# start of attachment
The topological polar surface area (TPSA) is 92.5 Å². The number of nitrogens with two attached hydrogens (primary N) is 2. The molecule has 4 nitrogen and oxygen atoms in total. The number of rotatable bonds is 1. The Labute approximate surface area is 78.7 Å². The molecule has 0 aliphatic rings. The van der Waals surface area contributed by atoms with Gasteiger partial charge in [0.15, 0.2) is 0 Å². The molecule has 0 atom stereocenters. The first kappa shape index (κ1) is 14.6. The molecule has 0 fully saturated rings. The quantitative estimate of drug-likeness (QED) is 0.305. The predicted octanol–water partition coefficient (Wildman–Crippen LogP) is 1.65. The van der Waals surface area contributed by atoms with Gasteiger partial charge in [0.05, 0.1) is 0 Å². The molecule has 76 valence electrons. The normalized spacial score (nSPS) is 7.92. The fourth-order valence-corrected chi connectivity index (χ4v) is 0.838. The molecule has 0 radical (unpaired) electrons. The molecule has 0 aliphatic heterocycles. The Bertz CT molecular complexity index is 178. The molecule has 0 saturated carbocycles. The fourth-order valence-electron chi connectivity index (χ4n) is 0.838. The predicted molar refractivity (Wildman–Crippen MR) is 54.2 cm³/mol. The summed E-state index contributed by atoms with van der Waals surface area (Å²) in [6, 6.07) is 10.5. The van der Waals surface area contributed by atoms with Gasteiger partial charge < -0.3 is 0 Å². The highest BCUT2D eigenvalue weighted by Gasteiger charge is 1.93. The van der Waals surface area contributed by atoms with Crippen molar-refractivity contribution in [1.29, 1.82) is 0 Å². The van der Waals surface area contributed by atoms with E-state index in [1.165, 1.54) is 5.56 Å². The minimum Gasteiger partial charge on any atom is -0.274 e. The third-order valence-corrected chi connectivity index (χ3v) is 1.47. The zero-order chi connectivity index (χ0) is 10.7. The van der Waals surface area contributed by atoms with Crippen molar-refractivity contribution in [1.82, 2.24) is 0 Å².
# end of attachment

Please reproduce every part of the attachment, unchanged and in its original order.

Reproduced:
The topological polar surface area (TPSA) is 92.5 Å². The number of nitrogens with two attached hydrogens (primary N) is 2. The molecule has 4 nitrogen and oxygen atoms in total. The number of rotatable bonds is 1. The Labute approximate surface area is 78.7 Å². The molecule has 0 aliphatic rings. The van der Waals surface area contributed by atoms with Gasteiger partial charge in [0.15, 0.2) is 0 Å². The molecule has 0 atom stereocenters. The first kappa shape index (κ1) is 14.6. The molecule has 0 fully saturated rings. The quantitative estimate of drug-likeness (QED) is 0.305. The predicted octanol–water partition coefficient (Wildman–Crippen LogP) is 1.65. The van der Waals surface area contributed by atoms with Gasteiger partial charge in [0.05, 0.1) is 0 Å². The molecule has 76 valence electrons. The normalized spacial score (nSPS) is 7.92. The fourth-order valence-corrected chi connectivity index (χ4v) is 0.838. The molecule has 0 radical (unpaired) electrons. The molecule has 0 aliphatic heterocycles. The Bertz CT molecular complexity index is 178. The molecule has 0 saturated carbocycles. The fourth-order valence-electron chi connectivity index (χ4n) is 0.838. The predicted molar refractivity (Wildman–Crippen MR) is 54.2 cm³/mol. The summed E-state index contributed by atoms with van der Waals surface area (Å²) in [6, 6.07) is 10.5. The van der Waals surface area contributed by atoms with Gasteiger partial charge < -0.3 is 0 Å². The highest BCUT2D eigenvalue weighted by Gasteiger charge is 1.93. The van der Waals surface area contributed by atoms with Crippen molar-refractivity contribution in [1.29, 1.82) is 0 Å². The van der Waals surface area contributed by atoms with E-state index in [1.165, 1.54) is 5.56 Å². The minimum Gasteiger partial charge on any atom is -0.274 e. The third-order valence-corrected chi connectivity index (χ3v) is 1.47. The zero-order chi connectivity index (χ0) is 10.7. The van der Waals surface area contributed by atoms with Crippen molar-refractivity contribution in [1.82, 2.24) is 0 Å².